The Beatles and multitrack recording

Photograph of a street sign for Abbey Road


Although multitrack recorders were developed as early as the 1940s they were not widely adopted across the recording industry for some time after that. In fact, by the time the Beatles started their professional recording career in 1962, two-track recording was still the industry norm. By the early 1960s EMI's Abbey Road studio was equipped with four-track machines, but four-track recording was regarded as unnecessary for pop recordings and the Beatles themselves did not use the method until 1964 (Ryan and Kehew 2006, 351). Despite this slow start however the 1960s became a time of rapid change in recording, with significant shifts in the technology used in recording studios, and the Beatles were at the forefront of these developments.

Technological innovation is often driven by the artistic desires of artists as well as by the vision of engineers, and the quest for new sounds by musicians and producers has often led to sophisticated technological developments. The relationship between the Beatles and their production team was such that advancement in the way in which records were made was constantly being sought. New techniques and sonic effects emerged through their recording sessions, such as Artificial Double Tracking (or ADT) for vocals which was invented by Abbey Road's studio manager Ken Townshend.

Often it was the Beatles' artistic demands that led technological innovation. For instance, the recording of 'Strawberry Fields' took the form of two takes with distinctive arrangements. In the first take the band were accompanied by Paul McCartney's new Mellotron, a keyboard which generates sound by playing back pre-recorded tapes of instrumental samples. The second take included a brass and string arrangement written by producer George Martin. John Lennon suggested that the final record would work best with a splice between the first and second takes for each half of the song. Unfortunately, the two takes were in different keys, so the studio team had to improvise a way of joining the two by slowing the second take to the correct pitch and gradually decreasing the speed of the first before the edit point at one minute into the song (Cunningham, 1996: 148).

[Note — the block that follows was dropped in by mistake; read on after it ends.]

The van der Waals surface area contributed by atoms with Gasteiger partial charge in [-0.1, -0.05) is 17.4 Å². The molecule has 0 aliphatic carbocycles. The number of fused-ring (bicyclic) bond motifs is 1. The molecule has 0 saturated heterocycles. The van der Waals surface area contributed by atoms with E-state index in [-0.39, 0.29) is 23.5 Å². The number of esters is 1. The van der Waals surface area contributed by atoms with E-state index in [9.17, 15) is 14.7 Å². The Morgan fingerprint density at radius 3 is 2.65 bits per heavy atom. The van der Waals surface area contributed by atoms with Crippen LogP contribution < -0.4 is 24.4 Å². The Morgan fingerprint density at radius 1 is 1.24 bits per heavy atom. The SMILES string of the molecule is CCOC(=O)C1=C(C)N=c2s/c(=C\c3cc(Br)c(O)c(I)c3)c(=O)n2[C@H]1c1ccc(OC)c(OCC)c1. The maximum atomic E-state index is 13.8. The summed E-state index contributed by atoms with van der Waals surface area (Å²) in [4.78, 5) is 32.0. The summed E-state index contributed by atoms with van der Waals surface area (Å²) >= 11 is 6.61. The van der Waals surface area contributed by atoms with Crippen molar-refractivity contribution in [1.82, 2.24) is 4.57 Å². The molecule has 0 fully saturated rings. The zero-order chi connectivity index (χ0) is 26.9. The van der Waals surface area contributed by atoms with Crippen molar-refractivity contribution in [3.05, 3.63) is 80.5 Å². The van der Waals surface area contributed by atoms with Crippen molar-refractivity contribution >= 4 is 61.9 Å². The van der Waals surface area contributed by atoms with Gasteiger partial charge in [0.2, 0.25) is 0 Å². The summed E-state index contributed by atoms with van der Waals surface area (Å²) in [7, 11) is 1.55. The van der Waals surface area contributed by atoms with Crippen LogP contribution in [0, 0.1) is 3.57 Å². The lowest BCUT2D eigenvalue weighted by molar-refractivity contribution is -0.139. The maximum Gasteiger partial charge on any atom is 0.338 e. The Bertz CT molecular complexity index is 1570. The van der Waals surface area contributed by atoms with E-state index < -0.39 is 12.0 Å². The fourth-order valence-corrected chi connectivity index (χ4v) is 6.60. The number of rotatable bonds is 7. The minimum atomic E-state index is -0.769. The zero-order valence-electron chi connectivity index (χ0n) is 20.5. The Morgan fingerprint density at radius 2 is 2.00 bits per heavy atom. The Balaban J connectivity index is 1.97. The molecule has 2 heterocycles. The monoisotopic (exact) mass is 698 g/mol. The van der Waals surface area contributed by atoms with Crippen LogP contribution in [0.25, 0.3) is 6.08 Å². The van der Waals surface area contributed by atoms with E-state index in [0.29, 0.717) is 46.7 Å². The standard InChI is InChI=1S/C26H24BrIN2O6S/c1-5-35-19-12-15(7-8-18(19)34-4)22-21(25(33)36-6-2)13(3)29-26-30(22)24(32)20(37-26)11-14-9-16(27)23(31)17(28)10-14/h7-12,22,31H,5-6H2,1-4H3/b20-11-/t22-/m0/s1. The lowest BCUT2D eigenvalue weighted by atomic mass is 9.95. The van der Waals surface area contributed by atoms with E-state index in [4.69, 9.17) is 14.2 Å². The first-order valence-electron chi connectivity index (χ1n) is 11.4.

The work that Martin and his team carried out with the Beatles became highly influential on the ways in which records were made, and the band's immense popularity meant their innovative use of studio technology became heard all over the world and set new benchmarks in record production. In fact the example of the Beatles illustrates how the recording studio became an important compositional tool within popular music. No longer was it the case that bands merely provided studio performances of already written and arranged compositions. Rather, the studio itself was being used to create the essential fabric of the music. As the world famous record producer Brian Eno said in 1979:

"you're working directly with sound, and there's no transmission loss between you and the sound - you handle it. The composer is in the identical position to the painter - he's working directly with a material, working directly onto a substance, and he always retains the options to chop and change." (Eno in Cox and Warner, 2004: 129)